London – The third edition of the Legatum Prosperity Index ranks 104 countries (covering 90 percent of the world’s population), based on a definition of prosperity that combines economic growth together with measures of happiness and quality of life.
Six of the top 10 countries in the 2009 Prosperity Index are located in Europe: Finland, Switzerland, Sweden, Denmark, Norway, and the Netherlands.
“Once again, we see that Europe represents the highest concentration of the world’s most prosperous nations, thanks to an impressive blend of economic progress and good quality of life,” said Dr. William Inboden, Senior Vice President of the Legatum Institute.
“But behind the positive headlines,” continued Dr. Inboden, “the main centres of European population and economic growth are showing signs of potential weakness in important areas such as domestic security and governance. The Legatum Prosperity Index shows that Europe’s future prosperity will be assured by balancing economic progress and wellbeing, through pro-growth policies, strong social networks, strong public safety, and innovative and entrepreneurial citizens.”
Comparing European nations to the US, ranked 9th, the index finds that the United Kingdom (11th), Germany (14th), and France (17th) all trail the US in both economic measures as well as key quality of life measures.
The US outranks each of them on safety and security measures, which is somewhat surprising given public perceptions on the issue.
The UK lags behind the US in education and personal freedom, Germany in economic fundamentals and the impact of its government on economic growth, and France on social capital. All three countries turn in comparatively high ranks on entrepreneurship and innovation; with the UK ranking 2nd globally behind the US.
Key Findings from the 2009 Legatum Prosperity Index
• Northern Europe dominates the top five spots in the Index: Finland (1st), Sweden (3rd), Denmark (4th), and Norway (5th).
• Slovenia (20th), the Czech Republic (25th), Hungary (28th), and Poland (29th) constitute the Eastern European countries that made the top third of the Index. Slovenia was propelled to its position through its performance on education, security, and its government’s capacity for fostering economic growth. The Czech Republic achieved its final ranking by outscoring other Eastern European countries in personal freedom and its population’s overall physical health.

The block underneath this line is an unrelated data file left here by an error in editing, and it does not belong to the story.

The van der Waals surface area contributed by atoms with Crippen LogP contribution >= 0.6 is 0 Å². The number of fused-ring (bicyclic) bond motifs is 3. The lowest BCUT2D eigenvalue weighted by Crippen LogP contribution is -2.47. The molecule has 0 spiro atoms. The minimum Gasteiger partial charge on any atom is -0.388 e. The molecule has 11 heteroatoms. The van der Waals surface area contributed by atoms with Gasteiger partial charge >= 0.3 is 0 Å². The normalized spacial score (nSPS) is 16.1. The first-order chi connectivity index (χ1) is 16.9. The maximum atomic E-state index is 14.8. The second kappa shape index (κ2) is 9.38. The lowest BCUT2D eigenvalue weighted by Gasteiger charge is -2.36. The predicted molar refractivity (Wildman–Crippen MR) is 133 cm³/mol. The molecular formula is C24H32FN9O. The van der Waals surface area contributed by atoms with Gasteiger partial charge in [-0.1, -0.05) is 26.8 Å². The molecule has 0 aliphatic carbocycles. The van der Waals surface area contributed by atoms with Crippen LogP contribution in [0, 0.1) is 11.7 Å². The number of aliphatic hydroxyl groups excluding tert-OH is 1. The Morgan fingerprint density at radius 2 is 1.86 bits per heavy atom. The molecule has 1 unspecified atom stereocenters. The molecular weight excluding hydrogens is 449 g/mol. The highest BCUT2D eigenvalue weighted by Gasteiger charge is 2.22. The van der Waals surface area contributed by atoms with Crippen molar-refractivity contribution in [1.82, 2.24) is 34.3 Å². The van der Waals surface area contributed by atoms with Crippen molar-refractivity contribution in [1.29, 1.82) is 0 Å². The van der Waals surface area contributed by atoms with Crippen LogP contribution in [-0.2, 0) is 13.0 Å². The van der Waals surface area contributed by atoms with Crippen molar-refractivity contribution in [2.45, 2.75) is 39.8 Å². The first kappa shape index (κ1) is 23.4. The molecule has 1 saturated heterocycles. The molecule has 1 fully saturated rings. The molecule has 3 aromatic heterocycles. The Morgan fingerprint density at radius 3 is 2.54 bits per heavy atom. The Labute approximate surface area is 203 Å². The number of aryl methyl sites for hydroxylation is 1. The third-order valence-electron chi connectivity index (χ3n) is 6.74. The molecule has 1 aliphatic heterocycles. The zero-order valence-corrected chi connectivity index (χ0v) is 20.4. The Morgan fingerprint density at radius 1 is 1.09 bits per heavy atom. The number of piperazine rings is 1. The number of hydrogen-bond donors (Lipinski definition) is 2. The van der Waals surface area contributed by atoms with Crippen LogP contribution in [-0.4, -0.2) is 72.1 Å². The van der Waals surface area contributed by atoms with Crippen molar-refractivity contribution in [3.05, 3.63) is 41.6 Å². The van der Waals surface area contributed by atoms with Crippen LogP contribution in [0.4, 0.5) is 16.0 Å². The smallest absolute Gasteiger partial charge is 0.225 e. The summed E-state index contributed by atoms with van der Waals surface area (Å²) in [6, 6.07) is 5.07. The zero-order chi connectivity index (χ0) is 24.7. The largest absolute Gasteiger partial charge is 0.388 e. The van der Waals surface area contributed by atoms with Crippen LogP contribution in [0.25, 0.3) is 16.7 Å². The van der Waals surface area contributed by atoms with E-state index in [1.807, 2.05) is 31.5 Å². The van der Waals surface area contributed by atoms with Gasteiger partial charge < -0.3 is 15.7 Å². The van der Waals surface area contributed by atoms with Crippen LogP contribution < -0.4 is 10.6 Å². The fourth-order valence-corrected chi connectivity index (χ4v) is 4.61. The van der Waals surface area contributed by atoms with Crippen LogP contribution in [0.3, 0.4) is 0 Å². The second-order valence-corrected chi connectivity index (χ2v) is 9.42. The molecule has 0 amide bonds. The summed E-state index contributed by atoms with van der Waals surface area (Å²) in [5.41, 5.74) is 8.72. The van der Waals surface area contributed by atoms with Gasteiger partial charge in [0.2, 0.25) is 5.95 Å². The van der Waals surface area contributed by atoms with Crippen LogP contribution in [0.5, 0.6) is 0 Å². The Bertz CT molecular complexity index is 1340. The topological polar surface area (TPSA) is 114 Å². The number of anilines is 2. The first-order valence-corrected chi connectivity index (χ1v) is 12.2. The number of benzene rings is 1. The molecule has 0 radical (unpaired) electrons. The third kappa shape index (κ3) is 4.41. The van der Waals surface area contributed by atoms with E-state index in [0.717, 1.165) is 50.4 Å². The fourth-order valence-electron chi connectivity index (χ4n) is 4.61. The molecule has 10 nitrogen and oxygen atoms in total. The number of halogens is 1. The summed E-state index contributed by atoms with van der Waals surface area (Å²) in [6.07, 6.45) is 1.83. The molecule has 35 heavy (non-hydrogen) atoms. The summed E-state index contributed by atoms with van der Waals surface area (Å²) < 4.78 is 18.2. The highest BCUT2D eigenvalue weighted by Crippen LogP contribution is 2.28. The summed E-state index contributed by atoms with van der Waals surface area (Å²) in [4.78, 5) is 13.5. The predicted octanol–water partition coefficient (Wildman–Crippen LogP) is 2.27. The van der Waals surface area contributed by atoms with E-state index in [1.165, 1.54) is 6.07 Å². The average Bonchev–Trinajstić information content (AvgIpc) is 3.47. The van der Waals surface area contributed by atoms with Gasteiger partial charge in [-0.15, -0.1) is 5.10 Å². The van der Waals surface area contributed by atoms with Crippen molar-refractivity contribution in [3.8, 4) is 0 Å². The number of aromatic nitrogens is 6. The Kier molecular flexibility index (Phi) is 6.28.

• Romania is the lowest ranked European Union country at 47th, and Belarus, at 85th, is the
lowest-ranked European nation overall.
• The current European Union candidate countries rank as follows: Croatia (35th), Macedonia (59th), and Turkey (69th).
• With only one exception, each of the top six nations ranks in the top 20 of all nine areas of prosperity. The remaining 4 countries in the top ten – Australia, Canada, the United States, and New Zealand – are all European heirs and generally enjoy similarly balanced top tier performance.
• Northern European nations, on average, perform better on measures related to quality of life than to economic wellbeing, and Eastern European nations perform better, without exception, on measures related to economic wellbeing than to quality of life.
• The top five most entrepreneurial and innovative countries in Europe are, in order of rank, the UK, Sweden, the Netherlands, Denmark, and Germany.
• The five European countries whose governments contribute the most to the overall life satisfaction of their citizens are, in order of rank, Denmark, Finland, Switzerland, Sweden, and Norway.
• The top five European countries ranked by overall performance in the Prosperity Index’s four economic sub-indexes, in order of rank, are Sweden, Finland, Denmark, Switzerland, and Belgium.
• All five of the top countries ranked by overall performance in the Prosperity Index’s five quality of life sub-indexes are in Europe. They are, in order of rank: Finland, Switzerland, Norway, Denmark, and Sweden.
• Four of the world’s largest 25 countries are located in Europe, excluding Turkey. In order of population size, they are: Germany (14th), France (17th), the U.K. (12th), and Italy (21st).
The Index identified nine key factors that drive economic growth and personal wellbeing, which are foundations of prosperity. Each of these nine factors is represented in a sub-index and a country’s final Prosperity Index ranking is generated by averaging its scores across all nine sub-indexes, equally weighted. More information on the Prosperity Index, including full country rankings, background on data and methodology, and profiles of each country can be found at www.prosperity.com/.
Top 20 countries
9. United States
10. New Zealand
12. United Kingdom
18. Hong Kong
Rest of Europe
25. Czech Republic